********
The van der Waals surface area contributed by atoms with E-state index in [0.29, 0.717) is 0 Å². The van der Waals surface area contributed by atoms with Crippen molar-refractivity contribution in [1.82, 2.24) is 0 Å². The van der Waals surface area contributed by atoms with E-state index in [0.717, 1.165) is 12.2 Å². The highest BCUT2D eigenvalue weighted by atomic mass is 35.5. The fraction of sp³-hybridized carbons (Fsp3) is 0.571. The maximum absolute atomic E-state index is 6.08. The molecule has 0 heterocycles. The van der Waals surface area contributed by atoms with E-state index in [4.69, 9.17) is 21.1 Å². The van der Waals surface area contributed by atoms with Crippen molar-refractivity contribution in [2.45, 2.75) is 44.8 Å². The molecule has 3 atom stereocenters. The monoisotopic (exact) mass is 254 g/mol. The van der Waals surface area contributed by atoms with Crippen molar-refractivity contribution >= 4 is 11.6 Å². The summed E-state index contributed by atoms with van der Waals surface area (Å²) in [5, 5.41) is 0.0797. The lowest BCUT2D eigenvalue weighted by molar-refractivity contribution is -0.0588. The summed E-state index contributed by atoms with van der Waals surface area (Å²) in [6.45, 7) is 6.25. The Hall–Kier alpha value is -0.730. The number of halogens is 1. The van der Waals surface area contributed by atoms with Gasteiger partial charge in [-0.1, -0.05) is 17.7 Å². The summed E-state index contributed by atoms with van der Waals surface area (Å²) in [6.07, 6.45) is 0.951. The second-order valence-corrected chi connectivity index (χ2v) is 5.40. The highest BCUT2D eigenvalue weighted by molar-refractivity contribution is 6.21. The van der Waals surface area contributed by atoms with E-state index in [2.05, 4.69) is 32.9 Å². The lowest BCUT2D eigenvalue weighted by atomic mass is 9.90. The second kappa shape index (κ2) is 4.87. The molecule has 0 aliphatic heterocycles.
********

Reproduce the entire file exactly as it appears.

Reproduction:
The van der Waals surface area contributed by atoms with E-state index in [0.29, 0.717) is 0 Å². The van der Waals surface area contributed by atoms with Crippen molar-refractivity contribution in [1.82, 2.24) is 0 Å². The van der Waals surface area contributed by atoms with E-state index in [0.717, 1.165) is 12.2 Å². The highest BCUT2D eigenvalue weighted by atomic mass is 35.5. The fraction of sp³-hybridized carbons (Fsp3) is 0.571. The maximum absolute atomic E-state index is 6.08. The molecule has 0 heterocycles. The van der Waals surface area contributed by atoms with E-state index in [4.69, 9.17) is 21.1 Å². The van der Waals surface area contributed by atoms with Crippen molar-refractivity contribution in [2.45, 2.75) is 44.8 Å². The molecule has 3 atom stereocenters. The monoisotopic (exact) mass is 254 g/mol. The van der Waals surface area contributed by atoms with Crippen molar-refractivity contribution >= 4 is 11.6 Å². The summed E-state index contributed by atoms with van der Waals surface area (Å²) in [5, 5.41) is 0.0797. The lowest BCUT2D eigenvalue weighted by molar-refractivity contribution is -0.0588. The summed E-state index contributed by atoms with van der Waals surface area (Å²) in [6.45, 7) is 6.25. The Hall–Kier alpha value is -0.730. The number of halogens is 1. The van der Waals surface area contributed by atoms with Gasteiger partial charge in [-0.1, -0.05) is 17.7 Å². The summed E-state index contributed by atoms with van der Waals surface area (Å²) in [6.07, 6.45) is 0.951. The second-order valence-corrected chi connectivity index (χ2v) is 5.40. The highest BCUT2D eigenvalue weighted by molar-refractivity contribution is 6.21. The van der Waals surface area contributed by atoms with E-state index in [2.05, 4.69) is 32.9 Å². The lowest BCUT2D eigenvalue weighted by atomic mass is 9.90. The second kappa shape index (κ2) is 4.87. The molecule has 0 aliphatic heterocycles.